Thomas R. O'Donnell

Posts Tagged ‘DNA’

This Iowa mom uses a scooter. This Olympian vaults hurdles. A rare condition links them.

In Uncategorized on February 11, 2016 at 7:20 am
Jill Viles (with her son, Martin) uses an electric scooter to get around. Patricia Lopes-Schliep is a world-class hurdler. The women have discovered they share a rare muscle condition. For Viles, it's part of the reason she can no longer walk. For Lopes-Schliep, it's part of the reason for her dominance on the track.

Jill Viles (with her son, Martin) uses an electric scooter to get around. Patricia Lopes-Schliep is a world-class hurdler. The women have discovered they share a rare muscle condition. For Viles, it’s part of the reason she can no longer walk. For Lopes-Schliep, it’s one reason for her dominance on the track. Image via the Toronto Star.

The idea seemed ludicrous: A muscle-bound world-class athlete and an Iowa mom with arms and legs reduced to sticks, sharing the same rare muscle condition.

When her sister suggested it, Jill Viles scoffed. “Who in a million years would possibly put together somebody who can’t walk and somebody who’s an Olympic hurdler?” Viles said this week from her home in Gowrie, in north-central Iowa

But doctors had been wrong before about Viles, who lost use of her legs several years ago. And the more she examined photos of Priscilla Lopes-Schliep, a Canadian who won bronze in 2008, the more she began to think her sister was right.

Looking a picture of Lopes-Schliep from the back, “it was absolutely my dad. It was something I had seen since I was a little girl,” said Viles, a Des Moines native. “Our family is connected to that picture and we have a mutation” in a gene that led to the unusual physique. “It’s uncanny.”

But did they really share a genetic hiccup? And if so, why did it put Jill Viles into a motorized scooter but made Priscilla Lopes-Schliep a track champion?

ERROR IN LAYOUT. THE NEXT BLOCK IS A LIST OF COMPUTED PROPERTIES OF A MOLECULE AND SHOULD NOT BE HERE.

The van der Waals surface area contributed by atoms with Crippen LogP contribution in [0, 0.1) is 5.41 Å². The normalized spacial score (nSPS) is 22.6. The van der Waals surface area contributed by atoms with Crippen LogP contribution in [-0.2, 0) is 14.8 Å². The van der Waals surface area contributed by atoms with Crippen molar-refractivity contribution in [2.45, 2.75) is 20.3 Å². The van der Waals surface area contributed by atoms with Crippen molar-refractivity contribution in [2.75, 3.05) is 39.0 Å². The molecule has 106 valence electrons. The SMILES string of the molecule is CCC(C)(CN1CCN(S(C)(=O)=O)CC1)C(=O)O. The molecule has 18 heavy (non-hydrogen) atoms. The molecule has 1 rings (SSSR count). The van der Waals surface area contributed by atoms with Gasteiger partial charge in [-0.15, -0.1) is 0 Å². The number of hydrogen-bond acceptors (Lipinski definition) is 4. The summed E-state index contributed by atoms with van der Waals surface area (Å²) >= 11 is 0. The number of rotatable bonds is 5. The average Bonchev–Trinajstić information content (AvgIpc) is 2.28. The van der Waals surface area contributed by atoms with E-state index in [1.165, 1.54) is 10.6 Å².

The search for answers led Viles onto another leg of an already remarkable tale of discovery. It’s a science story, but also a human-interest story that has gotten attention from across America and around the world.

The quest goes on. Viles is seeking donations to support research into the differences and similarities between her and Lopes-Schliep – the anti-Jill Viles – with the hope it could lead to new therapies, even for those suffering from more common muscle conditions. With enough donations, Viles also hopes to help others travel to consult with the world’s leading expert in her condition.

Read the rest of this entry »

Advertisements

A zombie tractor and ISU plant research’s new direction

In University research on April 14, 2014 at 6:30 am
The automated phenotyping robot, or as I call it, the zombie garden tractor: RTK-GPS, autosteer system, multiple 3-D digital camera.

The automated phenotyping robot (zombie garden tractor): RTK-GPS, autosteer system, multiple 3-D digital camera. (From a Patrick Schnable presentation)

The zombie garden tractor gets your attention.

The driverless machine can move through rows of sorghum, going for hours with only a GPS navigation brain to guide it. High-tech cameras, meanwhile, take three-dimensional photos of every sorghum plant it passes – a kind of Google Street View for fields.

More importantly, the unmanned machine represents Iowa State University’s push into phenomics, a research frontier that promises to reshape the way we grow the food and substances we count on.

Just as genomics researchers aim to understand a plant’s total genetic makeup – every letter in the long book of its DNA – and how it influences plant development, phenomics aims to understand plant phenotypes in similar depth.

A phenotype is the way an organism grows, appears and performs, given its genetic makeup, the environment it lives in, and how the two interact.

“What’s cool – and this is what makes it most interesting to me – is the interaction between genetics and environment,” said Patrick Schnable, an ISU distinguished professor of genetics.

Schnable leads ISU’s drive into phenomics research. He took over as director of the Plant Sciences Institute (PSI) in February with the charge to bring it (and the university) to international prominence in one or more research areas.

He’s targeting phenomics, knowing the field is ripe for discovery. Read the rest of this entry »

Urban Utopias

From Garden Cities to Smart Cities, the past and present of cities of the future.

Mary Murphy

Iowa and Beyond

Iowa Science Interface

A blog about research and STEM in the Hawkeye state

On Our Own

Sustainability in a Turbulent World

Miss Lou Acquiring Lore

Gallery of Life...

this is... The Neighborhood

the Story within the Story

Rare Metals Matter

A place to explore advances in rare metal material science and applications.

Indie Omnibus

A blog about research and STEM in the Hawkeye state

Paul Krugman

A blog about research and STEM in the Hawkeye state

tsmith

A blog about research and STEM in the Hawkeye state

Deixis Online

A blog about research and STEM in the Hawkeye state